Bio Dr. Gold is a board-certified general neurologist who is fellowship-trained in the diagnosis and treatment of neurological disorders in hospitalized patients. He cares for a broad range of patients, including individuals with seizures, central nervous system infections, autoimmune diseases, headaches, neuromuscular conditions, and neurological complications of cancer. Dr. Gold has a particular clinical interest in the inpatient diagnosis of uncommon or rare neurological disorders. He directs quality improvement for the department of Neurology and is actively involved in projects to improve the experience of hospitalized patients with neurological conditions at Stanford. His primary research interest focuses on enhancing the communication skills of neurology residents and he serves as the Director of the Stanford Neurology Residency Communication Coaching Program. He is also the Fellowship Director of the Stanford Neurohospitalist Fellowship.

    For more information on the Stanford Neurohospitalist Program & Fellowship, please visit: https://med.stanford.edu/neurology/divisions/neurohospitalist.html

    Additional information on Stanford Neurology's efforts in Quality, Safety, & Value can be found here: http://med.stanford.edu/neurology/quality.html

    Learn more about the Stanford Neurology Communication Coaching Program by visiting: http://med.stanford.edu/neurology/education/resident-coaching.html

  • Olga Fedin Goldberg

    Olga Fedin Goldberg

    Clinical Assistant Professor, Neurology & Neurological Sciences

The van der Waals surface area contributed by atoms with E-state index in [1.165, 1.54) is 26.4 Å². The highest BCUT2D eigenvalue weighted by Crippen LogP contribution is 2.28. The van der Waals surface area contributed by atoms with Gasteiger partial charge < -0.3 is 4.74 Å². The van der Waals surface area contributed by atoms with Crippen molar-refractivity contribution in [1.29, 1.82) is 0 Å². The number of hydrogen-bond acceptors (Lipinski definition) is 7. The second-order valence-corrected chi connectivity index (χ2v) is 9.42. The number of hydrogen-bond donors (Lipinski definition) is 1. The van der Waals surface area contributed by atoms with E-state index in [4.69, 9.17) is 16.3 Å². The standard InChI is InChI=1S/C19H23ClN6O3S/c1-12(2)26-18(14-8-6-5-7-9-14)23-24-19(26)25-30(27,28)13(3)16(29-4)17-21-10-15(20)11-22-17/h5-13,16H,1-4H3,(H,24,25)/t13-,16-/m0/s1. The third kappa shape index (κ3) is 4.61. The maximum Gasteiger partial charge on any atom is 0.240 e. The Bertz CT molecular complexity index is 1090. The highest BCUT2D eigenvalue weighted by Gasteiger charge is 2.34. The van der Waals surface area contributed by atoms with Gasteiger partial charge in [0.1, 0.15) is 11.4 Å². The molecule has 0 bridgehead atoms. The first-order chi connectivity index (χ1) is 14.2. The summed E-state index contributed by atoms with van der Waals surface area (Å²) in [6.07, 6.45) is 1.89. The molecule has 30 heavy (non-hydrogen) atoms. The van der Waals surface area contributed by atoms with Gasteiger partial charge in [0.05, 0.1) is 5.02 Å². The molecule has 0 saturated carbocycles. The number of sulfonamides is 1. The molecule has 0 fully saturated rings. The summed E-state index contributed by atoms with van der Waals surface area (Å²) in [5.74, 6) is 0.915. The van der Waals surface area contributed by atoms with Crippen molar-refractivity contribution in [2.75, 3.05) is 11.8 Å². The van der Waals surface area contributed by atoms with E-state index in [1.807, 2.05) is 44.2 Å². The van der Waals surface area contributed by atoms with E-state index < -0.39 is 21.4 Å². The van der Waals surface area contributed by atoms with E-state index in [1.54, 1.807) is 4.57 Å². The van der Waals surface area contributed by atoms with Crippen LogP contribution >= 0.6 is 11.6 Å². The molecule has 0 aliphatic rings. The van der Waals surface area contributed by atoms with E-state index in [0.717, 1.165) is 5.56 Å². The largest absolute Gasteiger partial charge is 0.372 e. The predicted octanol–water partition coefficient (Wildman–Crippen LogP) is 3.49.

Bio Dr. Goldberg is board-certified in Neurology by the American Board of Psychiatry and Neurology. She provides comprehensive neurologic care to patients with a broad range of neurologic conditions, including those who have multiple neurologic conditions. She is interested in medical education for neurology residents and for referring primary care providers and serves as Director of Neurology Resident Continuity Clinic. Additionally, she completed the Stanford CELT (Clinical Education Leadership Training) Program for developing skills in quality improvement. She has led or played a key role in multiple quality improvement projects in the Department of Neurology, including those focused on increasing patient understanding of their neurologic medications upon hospital discharge, improvement of outcomes for headache patients seen in primary care, and in optimizing clinic processes involved in collection of cerebrospinal fluid.